• We know that the depth of submergence of these geologic features will change, and some coastal lands will become submerged lands; and, most importantly,
  • We know that submerged geologic features such as reefs, hard bottoms, canyons, seamounts, etc., are often areas of high biological diversity, and sometimes, endemism, as studies of places such as New Zealand seamounts has shown.

One need only look at existing MPAs to see that most of them are built around such features. U.S. examples include National Marine Sanctuaries such as Stellwagen Bank and Cordell Bank; Monterey Bay and its canyon; the reefs of the Florida Keys; the hard bottoms of Grays Reef; the salt domes of Flower Garden Banks; the state and federal MPA complex around the Channel Islands (which includes a National Park, a National Marine Sanctuary, Federal Fisheries Management Zones, and California State Marine Reserves and Marine Conservation Areas); and the extensive NOAA Fisheries trawl closures established in the Gulf of Alaska to protect deep, cold water corals, to name just a few.

We can logically assume that ecosystems and species assemblages in these particular locations will change as species move poleward or die off. But we can also reasonably assume that the geologic features upon which these MPAs were established are the most likely places on which and around which new species assemblages and ecosystems will form over time. We may not know what these assemblages and ecosystems will look like, but we probably know where they will exist.

Knowing this, we move forward practically in establishing the National System. We will use this opportunity to work with MPA and marine resource management and research programs to better understand existing resources of these key places (both existing and potential sites); establish monitoring capabilities to understand change over time; and help our MPAs practice adaptive management to ensure that our nation and our neighbors will have vibrant, resilient ecosystems in the future.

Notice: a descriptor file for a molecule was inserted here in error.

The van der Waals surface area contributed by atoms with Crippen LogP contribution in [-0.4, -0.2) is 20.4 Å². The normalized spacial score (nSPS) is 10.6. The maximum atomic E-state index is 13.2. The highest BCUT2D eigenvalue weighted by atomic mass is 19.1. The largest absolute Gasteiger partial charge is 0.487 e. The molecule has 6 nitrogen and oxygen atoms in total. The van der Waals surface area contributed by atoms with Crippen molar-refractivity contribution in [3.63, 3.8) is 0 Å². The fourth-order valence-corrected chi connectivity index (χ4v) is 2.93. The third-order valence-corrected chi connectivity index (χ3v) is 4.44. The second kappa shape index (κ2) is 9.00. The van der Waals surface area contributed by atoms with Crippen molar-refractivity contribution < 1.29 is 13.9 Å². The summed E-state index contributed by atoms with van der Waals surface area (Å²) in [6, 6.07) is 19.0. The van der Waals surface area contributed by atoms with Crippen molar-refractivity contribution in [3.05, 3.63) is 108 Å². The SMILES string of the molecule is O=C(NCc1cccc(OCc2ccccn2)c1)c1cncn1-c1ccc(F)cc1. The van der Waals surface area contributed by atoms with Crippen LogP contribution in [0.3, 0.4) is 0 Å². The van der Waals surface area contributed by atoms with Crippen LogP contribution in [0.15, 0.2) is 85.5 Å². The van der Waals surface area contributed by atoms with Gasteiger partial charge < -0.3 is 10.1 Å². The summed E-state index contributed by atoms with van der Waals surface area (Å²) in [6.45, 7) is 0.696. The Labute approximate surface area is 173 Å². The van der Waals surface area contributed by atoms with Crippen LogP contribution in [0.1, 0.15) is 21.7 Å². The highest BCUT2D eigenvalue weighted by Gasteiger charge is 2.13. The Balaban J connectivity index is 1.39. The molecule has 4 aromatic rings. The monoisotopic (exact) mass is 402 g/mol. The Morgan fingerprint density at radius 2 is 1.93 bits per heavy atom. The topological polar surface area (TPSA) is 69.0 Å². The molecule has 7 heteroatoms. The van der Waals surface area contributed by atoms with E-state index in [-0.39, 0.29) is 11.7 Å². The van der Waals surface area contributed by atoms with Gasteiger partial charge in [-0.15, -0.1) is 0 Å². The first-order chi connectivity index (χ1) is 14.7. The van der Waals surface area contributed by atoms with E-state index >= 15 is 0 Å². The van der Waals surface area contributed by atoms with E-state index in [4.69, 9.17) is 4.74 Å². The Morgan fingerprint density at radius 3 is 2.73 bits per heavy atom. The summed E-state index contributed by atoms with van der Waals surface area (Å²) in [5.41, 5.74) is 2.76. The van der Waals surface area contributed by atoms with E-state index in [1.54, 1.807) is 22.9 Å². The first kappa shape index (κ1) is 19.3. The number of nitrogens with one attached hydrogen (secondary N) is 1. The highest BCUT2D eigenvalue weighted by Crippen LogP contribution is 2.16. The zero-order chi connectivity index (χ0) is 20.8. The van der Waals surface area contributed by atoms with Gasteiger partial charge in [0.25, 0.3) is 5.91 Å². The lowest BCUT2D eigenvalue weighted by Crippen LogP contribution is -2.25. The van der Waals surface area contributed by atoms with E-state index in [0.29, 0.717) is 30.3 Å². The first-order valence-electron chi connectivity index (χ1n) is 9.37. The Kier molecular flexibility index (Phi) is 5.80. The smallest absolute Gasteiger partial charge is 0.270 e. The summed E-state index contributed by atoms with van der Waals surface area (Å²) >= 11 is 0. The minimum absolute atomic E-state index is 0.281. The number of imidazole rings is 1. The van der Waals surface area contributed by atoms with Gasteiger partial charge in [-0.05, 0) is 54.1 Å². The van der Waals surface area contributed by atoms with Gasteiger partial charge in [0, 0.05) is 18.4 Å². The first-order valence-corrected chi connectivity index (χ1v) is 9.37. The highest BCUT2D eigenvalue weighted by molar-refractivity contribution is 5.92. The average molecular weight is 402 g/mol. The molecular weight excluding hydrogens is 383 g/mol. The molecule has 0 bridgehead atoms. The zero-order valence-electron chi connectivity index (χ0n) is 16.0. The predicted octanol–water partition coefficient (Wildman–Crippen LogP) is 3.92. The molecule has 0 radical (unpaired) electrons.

* IPCC: Summary for Policy Makers. In: Climate Change 2007: Impacts, Adaptation and Vulnerability. Contribution of Working Group II to the Fourth Assessment Report of the Intergovernmental Panel on Climate Change. M.L. Parry, O.F. Canziani, J.P. Palutikof, P.J. van der Linden and C.E. Hanson, Eds., Cambridge University Press, UK, 7-22.

For more information

Joseph Uravitch, National Marine Protected Areas Center, 1305 East West Highway, Silver Spring, MD 20910-3281, U.S. Tel: +1 301 563 1195; E-mail: joseph.uravitch [at]

BOX: Seabirds as surrogates for siting MPAs

The above essay by Joseph Uravitch recommends the use of geologic features as surrogates for biodiversity in siting MPAs. Australian researchers Jane Harris and Eric Woehler suggest another possible surrogate that could be particularly useful for siting MPAs on the open ocean: seabirds. In a paper published last year in Antarctic Science (Vol. 19, No.2, pp. 189-194), Harris and Woehler analyzed 20 years of seabird-sighting data in the Southern Ocean to identify several high-priority areas for conservation in the region.

"Seabirds are top-order predators," says Woehler. "There are numerous studies throughout the world's oceans that have demonstrated seabird distributions at sea reflect the distribution, abundance, and availability of their prey. Our study demonstrated that high densities of seabirds and/or seabird species diversity were observable in specific areas over decadal scales."

Woehler acknowledges that climate change could conceivably cause prey and predator species to migrate over the course of coming decades, thus shifting the priority areas for conservation. In that case, he says, the study could be repeated in, say, 50 years' time. "If the at-sea distributions of seabirds change in response to rising sea-surface temperatures, the same methodology could be re-applied to identify candidate MPAs," he says.

For a copy of the paper "A New Approach to Selecting Marine Protected Areas (MPAs) in the Southern Ocean", e-mail Eric Woehler at eric_woe [at]

New manual available on Marxan

A new user's manual is available for Marxan, a software program that provides support for decision-making on MPA design. The manual provides readers with the basic knowledge needed to use the software, including the questions it can help to answer, its limitations, and what data inputs are required.